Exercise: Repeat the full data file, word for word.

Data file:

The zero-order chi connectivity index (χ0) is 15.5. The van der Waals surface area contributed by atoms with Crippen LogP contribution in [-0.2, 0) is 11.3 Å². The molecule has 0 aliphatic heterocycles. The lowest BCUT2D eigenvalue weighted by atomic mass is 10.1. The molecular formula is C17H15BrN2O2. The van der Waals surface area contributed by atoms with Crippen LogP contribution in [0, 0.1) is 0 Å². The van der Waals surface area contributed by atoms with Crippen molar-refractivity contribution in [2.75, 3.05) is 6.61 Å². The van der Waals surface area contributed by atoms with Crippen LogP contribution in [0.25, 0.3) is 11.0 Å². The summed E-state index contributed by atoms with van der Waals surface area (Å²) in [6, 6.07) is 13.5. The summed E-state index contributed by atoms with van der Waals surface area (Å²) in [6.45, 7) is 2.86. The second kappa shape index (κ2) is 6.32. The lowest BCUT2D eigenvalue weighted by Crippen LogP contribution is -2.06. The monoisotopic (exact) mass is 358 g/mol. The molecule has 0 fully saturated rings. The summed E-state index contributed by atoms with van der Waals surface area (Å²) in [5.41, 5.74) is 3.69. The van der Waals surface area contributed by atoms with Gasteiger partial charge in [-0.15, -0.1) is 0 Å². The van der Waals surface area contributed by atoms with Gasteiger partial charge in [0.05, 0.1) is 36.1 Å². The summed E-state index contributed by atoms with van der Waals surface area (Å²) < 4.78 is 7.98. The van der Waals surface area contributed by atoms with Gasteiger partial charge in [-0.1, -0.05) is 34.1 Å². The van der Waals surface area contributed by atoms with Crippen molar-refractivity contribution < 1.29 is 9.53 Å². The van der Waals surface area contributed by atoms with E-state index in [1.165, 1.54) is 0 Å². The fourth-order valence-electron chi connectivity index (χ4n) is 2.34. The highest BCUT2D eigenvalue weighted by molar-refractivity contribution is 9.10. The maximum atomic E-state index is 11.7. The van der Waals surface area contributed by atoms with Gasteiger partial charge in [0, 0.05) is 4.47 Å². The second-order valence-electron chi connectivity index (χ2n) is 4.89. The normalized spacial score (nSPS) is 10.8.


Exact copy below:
The zero-order chi connectivity index (χ0) is 15.5. The van der Waals surface area contributed by atoms with Crippen LogP contribution in [-0.2, 0) is 11.3 Å². The molecule has 0 aliphatic heterocycles. The lowest BCUT2D eigenvalue weighted by atomic mass is 10.1. The molecular formula is C17H15BrN2O2. The van der Waals surface area contributed by atoms with Crippen LogP contribution in [0, 0.1) is 0 Å². The van der Waals surface area contributed by atoms with Crippen molar-refractivity contribution in [2.75, 3.05) is 6.61 Å². The van der Waals surface area contributed by atoms with Crippen LogP contribution in [0.25, 0.3) is 11.0 Å². The summed E-state index contributed by atoms with van der Waals surface area (Å²) in [6, 6.07) is 13.5. The summed E-state index contributed by atoms with van der Waals surface area (Å²) in [6.45, 7) is 2.86. The second kappa shape index (κ2) is 6.32. The lowest BCUT2D eigenvalue weighted by Crippen LogP contribution is -2.06. The monoisotopic (exact) mass is 358 g/mol. The molecule has 0 fully saturated rings. The summed E-state index contributed by atoms with van der Waals surface area (Å²) in [5.41, 5.74) is 3.69. The van der Waals surface area contributed by atoms with Gasteiger partial charge in [-0.15, -0.1) is 0 Å². The van der Waals surface area contributed by atoms with Gasteiger partial charge in [0.05, 0.1) is 36.1 Å². The summed E-state index contributed by atoms with van der Waals surface area (Å²) < 4.78 is 7.98. The van der Waals surface area contributed by atoms with Gasteiger partial charge in [-0.1, -0.05) is 34.1 Å². The van der Waals surface area contributed by atoms with Crippen molar-refractivity contribution < 1.29 is 9.53 Å². The van der Waals surface area contributed by atoms with E-state index in [1.165, 1.54) is 0 Å². The fourth-order valence-electron chi connectivity index (χ4n) is 2.34. The highest BCUT2D eigenvalue weighted by molar-refractivity contribution is 9.10. The maximum atomic E-state index is 11.7. The van der Waals surface area contributed by atoms with Gasteiger partial charge in [0, 0.05) is 4.47 Å². The second-order valence-electron chi connectivity index (χ2n) is 4.89. The normalized spacial score (nSPS) is 10.8.